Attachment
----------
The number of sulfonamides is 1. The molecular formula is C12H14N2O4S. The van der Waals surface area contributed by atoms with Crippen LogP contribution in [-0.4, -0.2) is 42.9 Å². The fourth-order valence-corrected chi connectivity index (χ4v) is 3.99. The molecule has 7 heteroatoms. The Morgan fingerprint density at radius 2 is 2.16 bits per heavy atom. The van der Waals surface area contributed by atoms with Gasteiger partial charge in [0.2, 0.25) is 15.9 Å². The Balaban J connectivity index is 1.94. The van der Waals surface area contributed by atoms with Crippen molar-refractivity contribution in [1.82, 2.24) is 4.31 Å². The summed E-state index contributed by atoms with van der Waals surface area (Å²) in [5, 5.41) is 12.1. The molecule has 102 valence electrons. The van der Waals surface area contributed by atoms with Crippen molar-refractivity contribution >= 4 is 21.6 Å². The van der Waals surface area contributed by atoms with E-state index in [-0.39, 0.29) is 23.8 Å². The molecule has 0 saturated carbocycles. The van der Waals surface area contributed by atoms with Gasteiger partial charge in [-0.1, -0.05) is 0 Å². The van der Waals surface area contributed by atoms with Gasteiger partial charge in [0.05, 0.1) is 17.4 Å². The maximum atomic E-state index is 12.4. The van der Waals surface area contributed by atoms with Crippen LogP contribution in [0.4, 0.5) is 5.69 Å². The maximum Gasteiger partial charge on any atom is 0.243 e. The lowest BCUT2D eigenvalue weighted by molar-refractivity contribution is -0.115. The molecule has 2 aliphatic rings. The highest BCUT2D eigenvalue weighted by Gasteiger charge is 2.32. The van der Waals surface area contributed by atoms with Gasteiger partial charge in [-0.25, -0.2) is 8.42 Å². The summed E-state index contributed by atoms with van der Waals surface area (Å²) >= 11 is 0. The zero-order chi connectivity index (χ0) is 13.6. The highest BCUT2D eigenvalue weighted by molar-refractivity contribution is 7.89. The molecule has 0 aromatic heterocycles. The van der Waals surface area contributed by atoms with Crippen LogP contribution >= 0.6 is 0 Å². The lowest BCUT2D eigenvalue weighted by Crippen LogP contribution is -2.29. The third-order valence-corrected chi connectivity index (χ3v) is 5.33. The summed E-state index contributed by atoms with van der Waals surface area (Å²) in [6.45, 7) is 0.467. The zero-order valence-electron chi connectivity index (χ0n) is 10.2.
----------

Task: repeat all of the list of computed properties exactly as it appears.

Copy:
The number of sulfonamides is 1. The molecular formula is C12H14N2O4S. The van der Waals surface area contributed by atoms with Crippen LogP contribution in [-0.4, -0.2) is 42.9 Å². The fourth-order valence-corrected chi connectivity index (χ4v) is 3.99. The molecule has 7 heteroatoms. The Morgan fingerprint density at radius 2 is 2.16 bits per heavy atom. The van der Waals surface area contributed by atoms with Gasteiger partial charge in [0.2, 0.25) is 15.9 Å². The Balaban J connectivity index is 1.94. The van der Waals surface area contributed by atoms with Crippen molar-refractivity contribution in [1.82, 2.24) is 4.31 Å². The summed E-state index contributed by atoms with van der Waals surface area (Å²) in [5, 5.41) is 12.1. The molecule has 102 valence electrons. The van der Waals surface area contributed by atoms with Crippen molar-refractivity contribution >= 4 is 21.6 Å². The van der Waals surface area contributed by atoms with E-state index in [-0.39, 0.29) is 23.8 Å². The molecule has 0 saturated carbocycles. The van der Waals surface area contributed by atoms with Gasteiger partial charge in [-0.1, -0.05) is 0 Å². The van der Waals surface area contributed by atoms with Gasteiger partial charge in [0.05, 0.1) is 17.4 Å². The maximum atomic E-state index is 12.4. The van der Waals surface area contributed by atoms with Crippen LogP contribution in [0.4, 0.5) is 5.69 Å². The maximum Gasteiger partial charge on any atom is 0.243 e. The lowest BCUT2D eigenvalue weighted by molar-refractivity contribution is -0.115. The molecule has 2 aliphatic rings. The highest BCUT2D eigenvalue weighted by Gasteiger charge is 2.32. The van der Waals surface area contributed by atoms with Gasteiger partial charge in [-0.25, -0.2) is 8.42 Å². The summed E-state index contributed by atoms with van der Waals surface area (Å²) >= 11 is 0. The zero-order chi connectivity index (χ0) is 13.6. The highest BCUT2D eigenvalue weighted by molar-refractivity contribution is 7.89. The molecule has 0 aromatic heterocycles. The van der Waals surface area contributed by atoms with Crippen LogP contribution >= 0.6 is 0 Å². The lowest BCUT2D eigenvalue weighted by Crippen LogP contribution is -2.29. The third-order valence-corrected chi connectivity index (χ3v) is 5.33. The summed E-state index contributed by atoms with van der Waals surface area (Å²) in [6.45, 7) is 0.467. The zero-order valence-electron chi connectivity index (χ0n) is 10.2.